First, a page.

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July 3, 2022



Czech State Security Council takes note of extremism report as originally worded, Czech President did not get his way

6.12.2018 15:26
Tomio Okamura (left) a Miloš Zeman (right). (2018).
Tomio Okamura (left) a Miloš Zeman (right). (2018).

The State Security Council (Bezpečnostní rada státu - BRS) has taken note of the annual report on extremism in the Czech Republic for the year 2017 as it was originally worded by the Czech Interior Ministry. That decision was then communicated to the Czech News Agency today by Czech Interior Minister Jan Hamáček (Czech Social Democratic Party - ČSSD).

The report can now be reviewed by the Government. The Czech media previously reported that discussion of the material had been delayed by objections from the Office of the President to the fact that it mentions the "Freedom and Direct Democracy" movement of Tomio Okamura (SPD).

"The State Security Council today took note of the Report on Extremism as originally worded and submitted by the Interior Ministry. The material will be discussed at the Government," the Interior Minister tweeted.

The BRS was last meant to deal with the report at its most recent meeting on 18 September but apparently ran out of time to do so. The media reported at the beginning of September that the Office of the President was lobbying for fundamental changes to the document, alleging that the original version was biased and tendentious.

The Office of the President was said to have been bothered mainly by the report mentioning the SPD movement, which is seated in Parliament, in association with extremism. "It is absolutely unacceptable for the parliamentary political party the SPD to be included in the report, as well as the many allegations by the authors of the report about that political entity and its representatives," the media previously quoted the Director of Security at the Office of the President, Jan Novák, as saying.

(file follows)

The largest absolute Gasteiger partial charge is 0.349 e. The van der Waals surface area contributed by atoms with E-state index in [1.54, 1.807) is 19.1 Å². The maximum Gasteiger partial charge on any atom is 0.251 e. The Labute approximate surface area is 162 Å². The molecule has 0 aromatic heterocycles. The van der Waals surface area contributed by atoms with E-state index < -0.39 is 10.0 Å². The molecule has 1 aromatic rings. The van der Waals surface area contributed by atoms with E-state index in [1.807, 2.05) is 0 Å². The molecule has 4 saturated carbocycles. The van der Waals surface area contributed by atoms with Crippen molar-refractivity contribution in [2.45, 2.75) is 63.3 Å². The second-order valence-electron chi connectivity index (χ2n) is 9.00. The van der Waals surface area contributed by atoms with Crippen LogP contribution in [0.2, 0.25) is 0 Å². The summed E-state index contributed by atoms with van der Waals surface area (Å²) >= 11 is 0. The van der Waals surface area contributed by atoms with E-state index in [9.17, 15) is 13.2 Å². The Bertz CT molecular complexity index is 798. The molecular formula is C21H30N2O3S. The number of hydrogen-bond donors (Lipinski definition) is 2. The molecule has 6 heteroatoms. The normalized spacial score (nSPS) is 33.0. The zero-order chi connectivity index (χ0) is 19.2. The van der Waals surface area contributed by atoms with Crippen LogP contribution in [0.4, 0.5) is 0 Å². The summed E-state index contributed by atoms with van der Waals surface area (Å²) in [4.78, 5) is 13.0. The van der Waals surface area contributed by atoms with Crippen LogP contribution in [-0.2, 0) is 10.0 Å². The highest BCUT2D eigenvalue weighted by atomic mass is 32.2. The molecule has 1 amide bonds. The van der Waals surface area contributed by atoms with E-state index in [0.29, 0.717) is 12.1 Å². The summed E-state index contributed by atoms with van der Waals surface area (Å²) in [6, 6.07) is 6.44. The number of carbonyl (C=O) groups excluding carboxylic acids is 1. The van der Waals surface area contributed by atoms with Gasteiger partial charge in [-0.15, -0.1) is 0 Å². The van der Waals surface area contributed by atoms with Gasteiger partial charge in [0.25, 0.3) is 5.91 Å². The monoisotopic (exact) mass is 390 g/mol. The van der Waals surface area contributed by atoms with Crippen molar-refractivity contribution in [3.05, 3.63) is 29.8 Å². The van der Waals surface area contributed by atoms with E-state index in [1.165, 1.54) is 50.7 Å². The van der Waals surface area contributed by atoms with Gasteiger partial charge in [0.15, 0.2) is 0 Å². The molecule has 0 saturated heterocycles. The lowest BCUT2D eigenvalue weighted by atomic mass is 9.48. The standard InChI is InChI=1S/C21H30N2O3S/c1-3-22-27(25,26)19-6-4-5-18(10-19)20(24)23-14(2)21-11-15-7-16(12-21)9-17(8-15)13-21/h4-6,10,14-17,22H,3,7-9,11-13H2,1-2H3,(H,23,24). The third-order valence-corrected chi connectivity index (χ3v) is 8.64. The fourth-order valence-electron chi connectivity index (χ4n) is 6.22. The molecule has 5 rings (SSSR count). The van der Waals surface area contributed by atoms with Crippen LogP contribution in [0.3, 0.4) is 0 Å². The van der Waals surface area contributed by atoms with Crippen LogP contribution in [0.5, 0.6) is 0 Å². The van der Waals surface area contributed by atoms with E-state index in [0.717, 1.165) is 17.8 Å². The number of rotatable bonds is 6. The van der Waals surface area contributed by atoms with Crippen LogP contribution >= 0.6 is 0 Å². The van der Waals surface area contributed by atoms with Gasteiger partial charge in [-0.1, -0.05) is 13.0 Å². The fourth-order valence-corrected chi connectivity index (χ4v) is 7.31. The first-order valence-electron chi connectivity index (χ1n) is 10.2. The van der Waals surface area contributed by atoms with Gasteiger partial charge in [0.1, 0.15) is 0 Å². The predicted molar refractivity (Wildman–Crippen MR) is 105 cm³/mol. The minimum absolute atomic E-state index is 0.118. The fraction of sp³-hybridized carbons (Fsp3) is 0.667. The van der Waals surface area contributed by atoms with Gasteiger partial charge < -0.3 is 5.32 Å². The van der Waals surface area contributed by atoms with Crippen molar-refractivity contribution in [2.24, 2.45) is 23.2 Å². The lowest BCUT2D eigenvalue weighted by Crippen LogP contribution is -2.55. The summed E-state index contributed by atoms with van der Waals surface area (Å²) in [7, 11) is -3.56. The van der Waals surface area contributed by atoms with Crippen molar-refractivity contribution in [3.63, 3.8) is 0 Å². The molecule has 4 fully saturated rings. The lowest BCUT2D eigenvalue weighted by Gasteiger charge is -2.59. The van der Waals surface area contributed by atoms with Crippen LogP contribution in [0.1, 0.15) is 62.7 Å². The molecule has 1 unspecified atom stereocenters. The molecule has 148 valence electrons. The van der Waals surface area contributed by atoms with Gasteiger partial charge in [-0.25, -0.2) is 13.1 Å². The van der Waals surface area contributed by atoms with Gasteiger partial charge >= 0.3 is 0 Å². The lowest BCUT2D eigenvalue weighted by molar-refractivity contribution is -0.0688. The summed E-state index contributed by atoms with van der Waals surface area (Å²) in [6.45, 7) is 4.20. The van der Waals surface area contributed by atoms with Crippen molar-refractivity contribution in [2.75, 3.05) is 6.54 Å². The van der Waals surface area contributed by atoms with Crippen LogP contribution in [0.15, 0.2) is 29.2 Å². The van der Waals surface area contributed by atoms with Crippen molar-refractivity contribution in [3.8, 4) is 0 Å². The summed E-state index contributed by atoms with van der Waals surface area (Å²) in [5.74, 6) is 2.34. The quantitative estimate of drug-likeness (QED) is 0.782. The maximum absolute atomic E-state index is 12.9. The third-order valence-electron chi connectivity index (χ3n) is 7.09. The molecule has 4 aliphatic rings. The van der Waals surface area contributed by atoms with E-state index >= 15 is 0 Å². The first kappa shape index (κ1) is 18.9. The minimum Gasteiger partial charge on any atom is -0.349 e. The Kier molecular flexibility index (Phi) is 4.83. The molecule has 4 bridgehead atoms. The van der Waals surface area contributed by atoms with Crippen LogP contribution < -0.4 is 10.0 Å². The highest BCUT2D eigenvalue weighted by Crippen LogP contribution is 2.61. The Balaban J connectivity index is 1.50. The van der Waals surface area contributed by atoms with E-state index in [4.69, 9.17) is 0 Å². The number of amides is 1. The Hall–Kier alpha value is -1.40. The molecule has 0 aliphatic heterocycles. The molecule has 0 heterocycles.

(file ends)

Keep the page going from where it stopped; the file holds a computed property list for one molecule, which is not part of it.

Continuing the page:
"The statement that the SPD does not meet the definition of an extremist entity as defined by the ministry is no alibi," Novák said. The media have also pointed out that the Government's review of the report is now quite delayed, as in previous years the document has customarily been released in May.

In October the Interior Ministry rejected the idea that other politicians could interfere with the report and said the ministry would release the report as originally worded. "The SPD movement is not, from the perspective of the definition used by the Interior Ministry, an extremist subject," the report reads.

"However, [the SPD] chooses similar subject matter as do right-wing extremists and not infrequently its opinions about that material are similar to those of right-wing extremists. In some cases the statements made by representatives of the SPD are even more radical than the statements made by representatives of the extremist parties on the right as traditionally understood," the report continues.

"The SPD movement has absolutely eclipsed entities on the extremist right as traditionally understood and has managed to do a far better job of working with their dominant themes. From the standpoint of communications with the public, the SPD has appeared to be far more professional and has had incomparably better financial resources available to it," the report states.

"The movement has not been encumbered by any connections with extremist militants, just as it has not been limited by any ongoing or past court proceedings related to its political activity. The SPD movement has officially distanced itself from totalitarian ideologies and does not attempt to covertly espouse them, for example, through the use of symbolism," the report concludes.

As far as anti-immigrant and anti-Muslim remarks are concerned, the report states that the incidents noted in the year 2017 were not the first time that SPD chair Tomio Okamura has used xenophobic rhetoric - previously, during times of high anti-Romani sentiment, he also tended to make antigypsist remarks. The report finds the existence of the SPD movement has also unequivocally influenced the form of the domestic extremist scene in the Czech Republic.

Each of the entities involved with the extremist scene has had to redefine itself vis-a-vis the SPD movement. Entities on the extreme right as it has been traditionally understood have perceived the SPD as competition and have been aware that such an entity has entered their traditional field of activity.

ryz, translated by Gwendolyn Albert
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